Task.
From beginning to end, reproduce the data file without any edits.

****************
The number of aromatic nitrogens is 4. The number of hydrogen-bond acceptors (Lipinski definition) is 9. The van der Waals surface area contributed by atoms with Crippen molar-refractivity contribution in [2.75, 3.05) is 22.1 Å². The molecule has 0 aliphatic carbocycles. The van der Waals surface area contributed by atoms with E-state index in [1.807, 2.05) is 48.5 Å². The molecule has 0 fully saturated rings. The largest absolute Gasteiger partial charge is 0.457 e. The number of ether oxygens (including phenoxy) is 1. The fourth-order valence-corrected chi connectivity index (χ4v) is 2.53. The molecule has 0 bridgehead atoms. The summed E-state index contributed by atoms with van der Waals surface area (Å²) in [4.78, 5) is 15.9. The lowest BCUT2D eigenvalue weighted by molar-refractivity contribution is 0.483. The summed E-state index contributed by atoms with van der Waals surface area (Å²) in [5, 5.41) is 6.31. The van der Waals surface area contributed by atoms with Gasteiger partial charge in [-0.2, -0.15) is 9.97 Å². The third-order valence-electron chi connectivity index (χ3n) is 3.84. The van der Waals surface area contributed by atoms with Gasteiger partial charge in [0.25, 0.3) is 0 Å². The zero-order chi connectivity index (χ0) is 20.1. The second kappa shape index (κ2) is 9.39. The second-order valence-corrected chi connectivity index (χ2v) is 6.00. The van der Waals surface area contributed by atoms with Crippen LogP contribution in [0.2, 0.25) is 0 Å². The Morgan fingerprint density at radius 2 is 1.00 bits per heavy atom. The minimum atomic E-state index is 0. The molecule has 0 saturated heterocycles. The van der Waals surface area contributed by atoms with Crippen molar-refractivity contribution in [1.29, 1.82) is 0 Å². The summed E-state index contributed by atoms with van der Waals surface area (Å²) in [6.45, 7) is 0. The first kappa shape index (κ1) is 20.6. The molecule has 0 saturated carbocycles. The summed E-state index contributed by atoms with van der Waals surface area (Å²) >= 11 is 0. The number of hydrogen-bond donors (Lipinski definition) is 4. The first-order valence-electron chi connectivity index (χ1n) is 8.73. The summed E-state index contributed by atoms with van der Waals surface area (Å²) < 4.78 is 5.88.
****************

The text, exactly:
The number of aromatic nitrogens is 4. The number of hydrogen-bond acceptors (Lipinski definition) is 9. The van der Waals surface area contributed by atoms with Crippen molar-refractivity contribution in [2.75, 3.05) is 22.1 Å². The molecule has 0 aliphatic carbocycles. The van der Waals surface area contributed by atoms with E-state index in [1.807, 2.05) is 48.5 Å². The molecule has 0 fully saturated rings. The largest absolute Gasteiger partial charge is 0.457 e. The number of ether oxygens (including phenoxy) is 1. The fourth-order valence-corrected chi connectivity index (χ4v) is 2.53. The molecule has 0 bridgehead atoms. The summed E-state index contributed by atoms with van der Waals surface area (Å²) in [4.78, 5) is 15.9. The lowest BCUT2D eigenvalue weighted by molar-refractivity contribution is 0.483. The summed E-state index contributed by atoms with van der Waals surface area (Å²) in [5, 5.41) is 6.31. The van der Waals surface area contributed by atoms with Gasteiger partial charge in [-0.2, -0.15) is 9.97 Å². The third-order valence-electron chi connectivity index (χ3n) is 3.84. The van der Waals surface area contributed by atoms with Gasteiger partial charge in [0.25, 0.3) is 0 Å². The zero-order chi connectivity index (χ0) is 20.1. The second kappa shape index (κ2) is 9.39. The second-order valence-corrected chi connectivity index (χ2v) is 6.00. The van der Waals surface area contributed by atoms with Crippen LogP contribution in [0.2, 0.25) is 0 Å². The Morgan fingerprint density at radius 2 is 1.00 bits per heavy atom. The minimum atomic E-state index is 0. The molecule has 0 saturated heterocycles. The van der Waals surface area contributed by atoms with Crippen molar-refractivity contribution in [1.29, 1.82) is 0 Å². The summed E-state index contributed by atoms with van der Waals surface area (Å²) in [6.45, 7) is 0. The first kappa shape index (κ1) is 20.6. The molecule has 0 saturated carbocycles. The summed E-state index contributed by atoms with van der Waals surface area (Å²) >= 11 is 0. The number of hydrogen-bond donors (Lipinski definition) is 4. The first-order valence-electron chi connectivity index (χ1n) is 8.73. The summed E-state index contributed by atoms with van der Waals surface area (Å²) < 4.78 is 5.88.